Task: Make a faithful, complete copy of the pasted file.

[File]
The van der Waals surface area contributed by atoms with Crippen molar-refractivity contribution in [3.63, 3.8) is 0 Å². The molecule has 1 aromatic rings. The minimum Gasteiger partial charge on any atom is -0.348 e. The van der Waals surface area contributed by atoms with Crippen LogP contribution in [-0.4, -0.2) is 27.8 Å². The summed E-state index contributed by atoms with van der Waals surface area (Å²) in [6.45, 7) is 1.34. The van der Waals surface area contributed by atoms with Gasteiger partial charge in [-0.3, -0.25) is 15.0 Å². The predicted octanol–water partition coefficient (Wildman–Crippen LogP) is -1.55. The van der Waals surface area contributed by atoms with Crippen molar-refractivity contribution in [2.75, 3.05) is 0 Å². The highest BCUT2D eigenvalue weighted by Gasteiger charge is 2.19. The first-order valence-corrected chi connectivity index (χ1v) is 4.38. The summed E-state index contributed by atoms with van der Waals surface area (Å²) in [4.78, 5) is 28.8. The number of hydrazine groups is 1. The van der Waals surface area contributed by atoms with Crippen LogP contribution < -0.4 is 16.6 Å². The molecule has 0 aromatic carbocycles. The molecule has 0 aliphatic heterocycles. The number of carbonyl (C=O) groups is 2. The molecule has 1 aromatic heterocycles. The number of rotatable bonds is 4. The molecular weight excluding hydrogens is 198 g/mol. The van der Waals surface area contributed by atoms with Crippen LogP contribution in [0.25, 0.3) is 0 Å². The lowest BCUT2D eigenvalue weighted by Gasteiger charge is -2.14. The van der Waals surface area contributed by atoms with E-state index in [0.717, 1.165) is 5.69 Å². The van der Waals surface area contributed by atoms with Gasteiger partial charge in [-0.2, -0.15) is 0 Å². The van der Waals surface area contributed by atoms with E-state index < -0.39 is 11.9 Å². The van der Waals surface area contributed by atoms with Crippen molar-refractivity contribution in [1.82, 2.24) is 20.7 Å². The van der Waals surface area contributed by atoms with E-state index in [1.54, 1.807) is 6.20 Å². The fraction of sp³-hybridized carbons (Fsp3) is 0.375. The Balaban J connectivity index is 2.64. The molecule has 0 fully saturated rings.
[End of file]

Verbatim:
The van der Waals surface area contributed by atoms with Crippen molar-refractivity contribution in [3.63, 3.8) is 0 Å². The molecule has 1 aromatic rings. The minimum Gasteiger partial charge on any atom is -0.348 e. The van der Waals surface area contributed by atoms with Crippen LogP contribution in [-0.4, -0.2) is 27.8 Å². The summed E-state index contributed by atoms with van der Waals surface area (Å²) in [6.45, 7) is 1.34. The van der Waals surface area contributed by atoms with Gasteiger partial charge in [-0.3, -0.25) is 15.0 Å². The predicted octanol–water partition coefficient (Wildman–Crippen LogP) is -1.55. The van der Waals surface area contributed by atoms with Crippen molar-refractivity contribution in [2.75, 3.05) is 0 Å². The highest BCUT2D eigenvalue weighted by Gasteiger charge is 2.19. The first-order valence-corrected chi connectivity index (χ1v) is 4.38. The summed E-state index contributed by atoms with van der Waals surface area (Å²) in [4.78, 5) is 28.8. The number of hydrazine groups is 1. The van der Waals surface area contributed by atoms with Crippen LogP contribution < -0.4 is 16.6 Å². The molecule has 0 aromatic carbocycles. The molecule has 0 aliphatic heterocycles. The number of carbonyl (C=O) groups is 2. The molecule has 1 aromatic heterocycles. The number of rotatable bonds is 4. The molecular weight excluding hydrogens is 198 g/mol. The van der Waals surface area contributed by atoms with Crippen LogP contribution in [0.25, 0.3) is 0 Å². The lowest BCUT2D eigenvalue weighted by Gasteiger charge is -2.14. The van der Waals surface area contributed by atoms with E-state index in [0.717, 1.165) is 5.69 Å². The van der Waals surface area contributed by atoms with Gasteiger partial charge in [-0.2, -0.15) is 0 Å². The van der Waals surface area contributed by atoms with E-state index < -0.39 is 11.9 Å². The van der Waals surface area contributed by atoms with Crippen molar-refractivity contribution in [1.82, 2.24) is 20.7 Å². The van der Waals surface area contributed by atoms with E-state index in [1.54, 1.807) is 6.20 Å². The fraction of sp³-hybridized carbons (Fsp3) is 0.375. The Balaban J connectivity index is 2.64. The molecule has 0 fully saturated rings.